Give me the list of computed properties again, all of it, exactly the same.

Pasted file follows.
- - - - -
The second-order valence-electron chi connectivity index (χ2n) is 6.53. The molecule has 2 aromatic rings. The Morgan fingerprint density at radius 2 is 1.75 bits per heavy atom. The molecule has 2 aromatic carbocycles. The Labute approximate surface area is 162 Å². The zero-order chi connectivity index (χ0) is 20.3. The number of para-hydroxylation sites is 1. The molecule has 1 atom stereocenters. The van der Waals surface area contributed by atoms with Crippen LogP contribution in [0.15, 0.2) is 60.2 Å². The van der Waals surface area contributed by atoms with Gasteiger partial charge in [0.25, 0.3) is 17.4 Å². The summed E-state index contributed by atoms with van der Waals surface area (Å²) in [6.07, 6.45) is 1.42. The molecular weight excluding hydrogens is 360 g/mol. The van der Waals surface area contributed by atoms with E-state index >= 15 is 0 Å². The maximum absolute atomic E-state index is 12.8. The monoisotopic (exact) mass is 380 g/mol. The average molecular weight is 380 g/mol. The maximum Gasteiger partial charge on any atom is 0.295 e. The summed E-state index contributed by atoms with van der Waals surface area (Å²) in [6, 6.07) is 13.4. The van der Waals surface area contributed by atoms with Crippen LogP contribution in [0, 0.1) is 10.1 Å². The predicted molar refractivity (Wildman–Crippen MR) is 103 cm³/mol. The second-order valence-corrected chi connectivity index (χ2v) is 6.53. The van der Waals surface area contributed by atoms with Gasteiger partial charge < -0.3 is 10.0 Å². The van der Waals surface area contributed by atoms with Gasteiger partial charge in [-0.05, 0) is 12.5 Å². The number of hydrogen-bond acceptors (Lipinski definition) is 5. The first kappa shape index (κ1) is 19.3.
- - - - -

The second-order valence-electron chi connectivity index (χ2n) is 6.53. The molecule has 2 aromatic rings. The Morgan fingerprint density at radius 2 is 1.75 bits per heavy atom. The molecule has 2 aromatic carbocycles. The Labute approximate surface area is 162 Å². The zero-order chi connectivity index (χ0) is 20.3. The number of para-hydroxylation sites is 1. The molecule has 1 atom stereocenters. The van der Waals surface area contributed by atoms with Crippen LogP contribution in [0.15, 0.2) is 60.2 Å². The van der Waals surface area contributed by atoms with Gasteiger partial charge in [0.25, 0.3) is 17.4 Å². The summed E-state index contributed by atoms with van der Waals surface area (Å²) in [6.07, 6.45) is 1.42. The molecular weight excluding hydrogens is 360 g/mol. The van der Waals surface area contributed by atoms with E-state index >= 15 is 0 Å². The maximum absolute atomic E-state index is 12.8. The monoisotopic (exact) mass is 380 g/mol. The average molecular weight is 380 g/mol. The maximum Gasteiger partial charge on any atom is 0.295 e. The summed E-state index contributed by atoms with van der Waals surface area (Å²) in [6, 6.07) is 13.4. The van der Waals surface area contributed by atoms with Crippen LogP contribution in [0, 0.1) is 10.1 Å². The predicted molar refractivity (Wildman–Crippen MR) is 103 cm³/mol. The second-order valence-corrected chi connectivity index (χ2v) is 6.53. The van der Waals surface area contributed by atoms with Gasteiger partial charge < -0.3 is 10.0 Å². The van der Waals surface area contributed by atoms with Gasteiger partial charge in [-0.05, 0) is 12.5 Å². The number of hydrogen-bond acceptors (Lipinski definition) is 5. The first kappa shape index (κ1) is 19.3.